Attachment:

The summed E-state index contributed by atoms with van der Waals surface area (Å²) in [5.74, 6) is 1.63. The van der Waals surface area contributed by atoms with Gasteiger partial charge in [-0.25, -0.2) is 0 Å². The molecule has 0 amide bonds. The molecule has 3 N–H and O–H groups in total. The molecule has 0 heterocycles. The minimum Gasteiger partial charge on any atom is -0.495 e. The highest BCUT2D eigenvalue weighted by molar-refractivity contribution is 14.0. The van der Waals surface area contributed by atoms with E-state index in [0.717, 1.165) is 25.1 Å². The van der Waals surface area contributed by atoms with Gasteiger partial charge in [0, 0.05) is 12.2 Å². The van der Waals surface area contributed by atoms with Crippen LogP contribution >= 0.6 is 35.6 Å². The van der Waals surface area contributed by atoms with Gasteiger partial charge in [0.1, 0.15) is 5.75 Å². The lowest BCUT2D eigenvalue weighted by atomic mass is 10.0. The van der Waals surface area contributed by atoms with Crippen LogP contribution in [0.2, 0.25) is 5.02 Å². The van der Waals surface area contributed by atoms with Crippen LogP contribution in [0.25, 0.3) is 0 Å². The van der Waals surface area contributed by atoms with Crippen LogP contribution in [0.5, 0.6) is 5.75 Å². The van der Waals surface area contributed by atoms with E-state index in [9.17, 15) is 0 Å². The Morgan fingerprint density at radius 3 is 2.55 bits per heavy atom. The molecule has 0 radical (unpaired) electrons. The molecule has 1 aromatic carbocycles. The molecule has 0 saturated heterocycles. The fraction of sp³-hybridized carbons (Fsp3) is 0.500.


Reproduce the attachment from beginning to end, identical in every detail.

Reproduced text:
The summed E-state index contributed by atoms with van der Waals surface area (Å²) in [5.74, 6) is 1.63. The van der Waals surface area contributed by atoms with Gasteiger partial charge in [-0.25, -0.2) is 0 Å². The molecule has 0 amide bonds. The molecule has 3 N–H and O–H groups in total. The molecule has 0 heterocycles. The minimum Gasteiger partial charge on any atom is -0.495 e. The highest BCUT2D eigenvalue weighted by molar-refractivity contribution is 14.0. The van der Waals surface area contributed by atoms with E-state index in [0.717, 1.165) is 25.1 Å². The van der Waals surface area contributed by atoms with Gasteiger partial charge in [0, 0.05) is 12.2 Å². The van der Waals surface area contributed by atoms with Crippen LogP contribution >= 0.6 is 35.6 Å². The van der Waals surface area contributed by atoms with Gasteiger partial charge in [0.1, 0.15) is 5.75 Å². The lowest BCUT2D eigenvalue weighted by atomic mass is 10.0. The van der Waals surface area contributed by atoms with Crippen LogP contribution in [0.2, 0.25) is 5.02 Å². The van der Waals surface area contributed by atoms with Crippen LogP contribution in [0.25, 0.3) is 0 Å². The van der Waals surface area contributed by atoms with Crippen LogP contribution in [0.5, 0.6) is 5.75 Å². The van der Waals surface area contributed by atoms with E-state index in [9.17, 15) is 0 Å². The Morgan fingerprint density at radius 3 is 2.55 bits per heavy atom. The molecule has 0 radical (unpaired) electrons. The molecule has 1 aromatic carbocycles. The molecule has 0 saturated heterocycles. The fraction of sp³-hybridized carbons (Fsp3) is 0.500.